The advanced has a bit more controls than the one that comes standard with Moodle.
Just Google the file type you're working with, eg MTS or MOV, and 'flv converter' and there will be a lot of freebies and paid for results come up. Flv is very common and you're bound to find something.
Don't use .fla! That's the original file the programmer used to make the movie! ;)
We have similar problems at our school in relation to mp4s vs .flv... Flash has the browser support, but mp4 are about half the file size. My suggestion: get the latest Quicktime, get the techies to install it correctly, use mp4.
If you progressively stream .flvs then they take up less bandwidth, and are therefore quicker to load, anyway. Progressive streaming is where you don't show the whole file straight away (which would cause load problems), but rather load a bit at a time while the movie is playing, thus negating any load delay. It's an excellent solution to adding video clips, even longer ones.
Our format of choice is MP4/H.264 because it's playable by most newer hand-held devices as well as computers, so you only have to create one media file to work with both platforms. We used FLV in the past, and will likely to continue using it in some situations, but our plan is to phase it out and switch to MP4.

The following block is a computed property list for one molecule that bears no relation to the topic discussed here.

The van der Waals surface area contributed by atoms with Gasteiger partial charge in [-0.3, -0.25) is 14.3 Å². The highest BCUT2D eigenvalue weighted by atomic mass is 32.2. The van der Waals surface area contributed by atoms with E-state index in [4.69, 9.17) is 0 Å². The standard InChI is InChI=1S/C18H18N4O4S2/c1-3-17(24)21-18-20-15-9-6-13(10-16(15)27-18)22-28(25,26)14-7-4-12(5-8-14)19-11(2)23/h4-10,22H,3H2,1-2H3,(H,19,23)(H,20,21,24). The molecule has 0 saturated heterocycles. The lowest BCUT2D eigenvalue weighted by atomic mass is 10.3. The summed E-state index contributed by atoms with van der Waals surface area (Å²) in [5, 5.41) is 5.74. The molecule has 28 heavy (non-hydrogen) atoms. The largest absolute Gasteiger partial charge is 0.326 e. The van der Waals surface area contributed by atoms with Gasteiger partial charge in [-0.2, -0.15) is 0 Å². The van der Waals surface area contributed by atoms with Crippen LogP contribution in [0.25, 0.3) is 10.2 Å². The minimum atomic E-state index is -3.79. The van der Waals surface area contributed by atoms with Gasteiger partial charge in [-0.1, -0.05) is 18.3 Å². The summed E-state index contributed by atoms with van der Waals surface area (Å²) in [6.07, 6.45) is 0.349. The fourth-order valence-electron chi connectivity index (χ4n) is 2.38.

I look forward to HTML5's video format, which, while still in it's infancy, looks promising.
You said you didn't know how to convert your vids to flv...
Try AVS video converter, from AVS4YOU.COM I don't recall if it's free or not, but I used it to convert various formats. It's a doddle to use and you have all sorts of input and output options.
http://www.osnews.com/story/23095/Idealistic_Pragmatic_and_H_264_Debate (no April fool joke)
The second part of the question is how are you going to deploy these in Moodle when you have them? I do like the optional FLV module (the full version of JwPlayer) but that's Flash again. I'm not sure if that "falls back" to just a link to the file. It's that kind of thing you need.
Yes, that is very funny. Normaly people choose the best for something, a subject or a situation. Looking for the best for any, ... I don't know, may be that is the absolute.
This also highlights a fundamental problem in online teaching. There is some uniformity in a physical classroom, in terms fitness, the school can impose conditions on the tools and material they use. "serve any device" is definitely an online slogan.
...thought I'd stick another quarter in the machine and see if I win. From CNBC Research: